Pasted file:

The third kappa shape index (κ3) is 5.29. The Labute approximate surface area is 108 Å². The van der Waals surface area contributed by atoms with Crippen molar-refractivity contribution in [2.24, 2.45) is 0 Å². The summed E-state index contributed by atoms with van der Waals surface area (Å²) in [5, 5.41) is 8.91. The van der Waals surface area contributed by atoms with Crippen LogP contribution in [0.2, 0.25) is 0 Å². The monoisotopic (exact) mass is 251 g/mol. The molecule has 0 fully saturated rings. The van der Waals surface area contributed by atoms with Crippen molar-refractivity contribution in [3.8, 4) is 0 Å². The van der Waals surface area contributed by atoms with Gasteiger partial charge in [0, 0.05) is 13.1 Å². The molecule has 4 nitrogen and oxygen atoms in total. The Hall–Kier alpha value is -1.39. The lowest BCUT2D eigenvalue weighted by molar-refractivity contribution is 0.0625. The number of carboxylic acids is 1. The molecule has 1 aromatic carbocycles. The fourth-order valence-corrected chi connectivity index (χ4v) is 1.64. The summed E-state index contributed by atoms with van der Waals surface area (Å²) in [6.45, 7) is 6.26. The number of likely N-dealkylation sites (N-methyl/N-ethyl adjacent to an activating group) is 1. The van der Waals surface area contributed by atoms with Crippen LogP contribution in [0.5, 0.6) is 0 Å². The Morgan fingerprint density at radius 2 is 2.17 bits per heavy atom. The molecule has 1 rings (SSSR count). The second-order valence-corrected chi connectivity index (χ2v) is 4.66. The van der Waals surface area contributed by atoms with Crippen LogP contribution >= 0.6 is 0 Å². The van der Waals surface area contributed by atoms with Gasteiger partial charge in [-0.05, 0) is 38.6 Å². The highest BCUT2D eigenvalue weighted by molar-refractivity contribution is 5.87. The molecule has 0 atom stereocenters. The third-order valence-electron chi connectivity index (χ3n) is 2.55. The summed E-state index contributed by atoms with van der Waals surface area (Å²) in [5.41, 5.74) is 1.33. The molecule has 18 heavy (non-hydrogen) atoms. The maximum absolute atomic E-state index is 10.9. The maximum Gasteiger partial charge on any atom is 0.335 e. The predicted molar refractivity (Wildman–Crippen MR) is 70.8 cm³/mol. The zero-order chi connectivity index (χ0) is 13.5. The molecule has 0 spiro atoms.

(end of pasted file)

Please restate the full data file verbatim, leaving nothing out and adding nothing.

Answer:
The third kappa shape index (κ3) is 5.29. The Labute approximate surface area is 108 Å². The van der Waals surface area contributed by atoms with Crippen molar-refractivity contribution in [2.24, 2.45) is 0 Å². The summed E-state index contributed by atoms with van der Waals surface area (Å²) in [5, 5.41) is 8.91. The van der Waals surface area contributed by atoms with Crippen LogP contribution in [0.2, 0.25) is 0 Å². The monoisotopic (exact) mass is 251 g/mol. The molecule has 0 fully saturated rings. The van der Waals surface area contributed by atoms with Crippen molar-refractivity contribution in [3.8, 4) is 0 Å². The van der Waals surface area contributed by atoms with Gasteiger partial charge in [0, 0.05) is 13.1 Å². The molecule has 4 nitrogen and oxygen atoms in total. The Hall–Kier alpha value is -1.39. The lowest BCUT2D eigenvalue weighted by molar-refractivity contribution is 0.0625. The number of carboxylic acids is 1. The molecule has 1 aromatic carbocycles. The fourth-order valence-corrected chi connectivity index (χ4v) is 1.64. The summed E-state index contributed by atoms with van der Waals surface area (Å²) in [6.45, 7) is 6.26. The number of likely N-dealkylation sites (N-methyl/N-ethyl adjacent to an activating group) is 1. The van der Waals surface area contributed by atoms with Crippen LogP contribution in [0.5, 0.6) is 0 Å². The Morgan fingerprint density at radius 2 is 2.17 bits per heavy atom. The molecule has 1 rings (SSSR count). The second-order valence-corrected chi connectivity index (χ2v) is 4.66. The van der Waals surface area contributed by atoms with Crippen LogP contribution >= 0.6 is 0 Å². The van der Waals surface area contributed by atoms with Gasteiger partial charge in [-0.05, 0) is 38.6 Å². The highest BCUT2D eigenvalue weighted by molar-refractivity contribution is 5.87. The molecule has 0 atom stereocenters. The third-order valence-electron chi connectivity index (χ3n) is 2.55. The summed E-state index contributed by atoms with van der Waals surface area (Å²) in [5.41, 5.74) is 1.33. The molecule has 18 heavy (non-hydrogen) atoms. The maximum absolute atomic E-state index is 10.9. The maximum Gasteiger partial charge on any atom is 0.335 e. The predicted molar refractivity (Wildman–Crippen MR) is 70.8 cm³/mol. The zero-order chi connectivity index (χ0) is 13.5. The molecule has 0 spiro atoms.